For years, the Canby Area Parks and Recreation District has wanted to shrink. It is a common goal this time of year — what with New Year’s resolutions and all that. But CAPRD is not looking to lose weight for swimsuit season. They want to shed voters.
CAPRD is a government entity with elected officers and a long history, but with no permanent source of funding, and therefore, little in the way of operations or assets.
It was originally created in 1964 as the South Clackamas Parks and Recreation District, an obvious counterpart to the North Clackamas Parks and Recreation District. But, unlike NCPRD, South Clackamas was never able to pass a permanent property tax to fund parks or programming.
Its main business — at least, in view of the public — over the past six decades has been changing its name: first to the Blue Heron Recreational District, and now, CAPRD (often prounounced “CAP-perd”).
Dissolving the district has also been discussed at various times throughout its history, but it’s still here. And last week, two of the elected representatives of CAPRD (Don Morgan and Andrew Hale) were at the Canby City Council meeting to discuss their latest plans for moving forward.
Morgan explained that the district has tried, at least five or six times, to pass a permanent tax rate. The most recent was in 2011, a proposed 42-cent per $1,000 assessed value that would have also replaced the levy for the Canby Swim Center that goes before voters for renewal every five years.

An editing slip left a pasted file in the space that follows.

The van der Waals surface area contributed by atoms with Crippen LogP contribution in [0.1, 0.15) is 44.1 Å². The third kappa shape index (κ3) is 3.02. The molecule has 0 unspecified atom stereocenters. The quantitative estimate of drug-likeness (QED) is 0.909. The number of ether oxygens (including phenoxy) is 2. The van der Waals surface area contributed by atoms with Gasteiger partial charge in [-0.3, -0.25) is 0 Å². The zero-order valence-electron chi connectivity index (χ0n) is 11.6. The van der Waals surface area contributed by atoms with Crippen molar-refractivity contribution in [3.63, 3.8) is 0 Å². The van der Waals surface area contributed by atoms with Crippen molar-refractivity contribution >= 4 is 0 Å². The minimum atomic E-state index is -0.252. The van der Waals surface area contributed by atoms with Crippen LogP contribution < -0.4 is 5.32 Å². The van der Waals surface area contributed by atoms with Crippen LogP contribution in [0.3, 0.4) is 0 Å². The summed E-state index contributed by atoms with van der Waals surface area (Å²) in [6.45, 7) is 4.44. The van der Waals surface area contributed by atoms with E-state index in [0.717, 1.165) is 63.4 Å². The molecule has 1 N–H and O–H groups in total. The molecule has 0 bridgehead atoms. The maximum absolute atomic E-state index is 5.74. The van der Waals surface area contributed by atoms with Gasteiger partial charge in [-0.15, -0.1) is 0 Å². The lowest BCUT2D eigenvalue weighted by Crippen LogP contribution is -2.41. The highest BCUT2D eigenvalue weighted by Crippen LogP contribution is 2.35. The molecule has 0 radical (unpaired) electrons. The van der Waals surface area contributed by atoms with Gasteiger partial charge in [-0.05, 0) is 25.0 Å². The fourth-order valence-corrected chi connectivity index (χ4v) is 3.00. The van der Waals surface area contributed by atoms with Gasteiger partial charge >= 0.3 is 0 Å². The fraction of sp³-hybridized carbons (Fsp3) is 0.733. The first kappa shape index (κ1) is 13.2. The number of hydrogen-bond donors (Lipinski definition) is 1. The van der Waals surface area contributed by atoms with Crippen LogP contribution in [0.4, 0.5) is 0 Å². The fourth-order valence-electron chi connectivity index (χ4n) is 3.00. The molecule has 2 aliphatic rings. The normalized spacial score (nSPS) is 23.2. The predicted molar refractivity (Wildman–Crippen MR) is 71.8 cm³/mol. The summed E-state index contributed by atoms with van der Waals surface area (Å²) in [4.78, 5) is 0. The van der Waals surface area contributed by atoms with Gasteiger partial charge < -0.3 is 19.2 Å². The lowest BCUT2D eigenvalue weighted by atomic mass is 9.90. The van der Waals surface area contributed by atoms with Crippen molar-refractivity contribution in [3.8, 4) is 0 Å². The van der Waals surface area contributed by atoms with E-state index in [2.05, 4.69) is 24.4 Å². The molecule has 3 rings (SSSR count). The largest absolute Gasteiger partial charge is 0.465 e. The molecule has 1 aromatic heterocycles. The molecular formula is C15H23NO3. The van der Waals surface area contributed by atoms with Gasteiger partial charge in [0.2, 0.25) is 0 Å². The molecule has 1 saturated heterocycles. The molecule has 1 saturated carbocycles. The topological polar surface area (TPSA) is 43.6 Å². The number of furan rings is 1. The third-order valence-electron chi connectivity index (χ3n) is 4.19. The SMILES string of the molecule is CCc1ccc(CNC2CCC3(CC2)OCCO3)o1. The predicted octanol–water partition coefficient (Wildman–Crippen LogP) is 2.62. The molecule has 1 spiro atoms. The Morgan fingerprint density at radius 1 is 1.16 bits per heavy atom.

It failed, with more than 60 percent opposed. In hindsight, the timing may have been ill-advised, with the nation well into the early stages of a historic downturn, but Morgan said the margins of defeat have been pretty consistent in each election, regardless of economic factors.
The issue, he believes, lies with CAPRD’s boundaries, which mirror those of the Canby School District. The population of that area is some 35,000 souls — twice the size of the city limits of Canby.
Though spreading the tax burden over a larger population would mean everyone pays less, the voters in the unincorporated areas have been a stumbling block for the district’s attempts to pass a tax base.
“People in the county, outside the city limits, say ‘no,'” Morgan said. “People in the city are a lot more in favor of it. … You aren’t going to get anywhere, in our opinion, until you reduce the size of the district.”
The decision to shrink the district’s boundaries ultimately lies with the Clackamas County Board of Commissioners, which oversees CAPRD. Morgan said his board approached them with a petition in April, and commissioners encouraged the district to seek the approval of the city council and Canby Parks and Recreation Advisory Committee first.
At the time, the county was in the midst of a raging battle with the city of Happy Valley over its withdrawal from the NCPRD (recently settled), and commissioners may have understandably been a little gun shy about the possibility of another city/parks district dispute.
Councilors seemed interested in the discussion, though no decisions were made last week. Mayor Brian Hodson suggested that they proceed with a work session early next year that included “history lessons” on CAPRD’s background, for the benefit of some of the newer council members.
Photo courtesy VisitCanby.com.
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